After several years of working as an accountant and auditor, Kristy Chu realized she wanted to do something more creative with her career. She also wanted to travel, work remotely, and enjoy a better work/life balance.
After completing the Software Engineering Career Track at Springboard, Kristy landed a job a few weeks ago as a software engineer for a SaaS company called FloQast, which provides software solutions for accountants. In her new role, Kristy says she’s been able to contribute a user’s point-of-view from having worked as an accountant herself, while also having an opportunity to leverage her domain knowledge.
Kristy says she’s most drawn to the user experience aspect of software development—especially when it comes to understanding the edge cases and features that different types of users would look for.
Honestly, it was mostly about work-life balance. I just didn't feel like working 12-16 hour days was really for me—and it wasn’t limited to the weekdays. That was probably the biggest driving factor. But the part that made me want to go into software engineering was more so about the type of work that I was doing at the time with accounting. I liked what I was doing at the time, but I felt like there had to be something more to it. I wanted to be more creative. Software engineering isn't necessarily the most creative field, but I really like being able to build something and see it in front of me.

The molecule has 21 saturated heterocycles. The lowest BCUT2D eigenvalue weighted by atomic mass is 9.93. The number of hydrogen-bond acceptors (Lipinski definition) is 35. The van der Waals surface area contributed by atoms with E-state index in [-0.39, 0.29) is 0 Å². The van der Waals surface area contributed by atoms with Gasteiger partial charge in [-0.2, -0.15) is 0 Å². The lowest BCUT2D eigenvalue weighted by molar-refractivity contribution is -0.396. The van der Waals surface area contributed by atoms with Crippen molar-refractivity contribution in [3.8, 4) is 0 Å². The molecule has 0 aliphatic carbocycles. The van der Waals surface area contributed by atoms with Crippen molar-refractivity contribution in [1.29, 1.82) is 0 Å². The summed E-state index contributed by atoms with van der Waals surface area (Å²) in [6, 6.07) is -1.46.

Right now I'm a software engineer at FloQast, a company that builds accounting software. It was the perfect fit for someone like me. The company actually hires a lot of people with a background similar to mine—people who were accounting auditors in the past who then went to a bootcamp to become a software engineer.
During one of our sprint meetings, we were trying to come up with a feature to roll out in the future and it didn't seem like anyone really knew whether or not this feature was better one way or the other. But I was able to step in and say, "I've used the product before and I think that as an accountant, I can see the users using it this way as a more helpful method" rather than the other way that they had proposed. So in those moments, I’ve thought: "Wow, I could actually use my accounting skills for something that was totally not in accounting.” I can bring a different perspective.
It’s a web application, so you run it on your computer and you can play the game on your console at the same time. So I created an app that shows you which fish you’ve already caught in the game and shows you what other fish are out there that you should look for. I hadn’t played the game in a while and when I started playing again I remember wishing an app like this existed.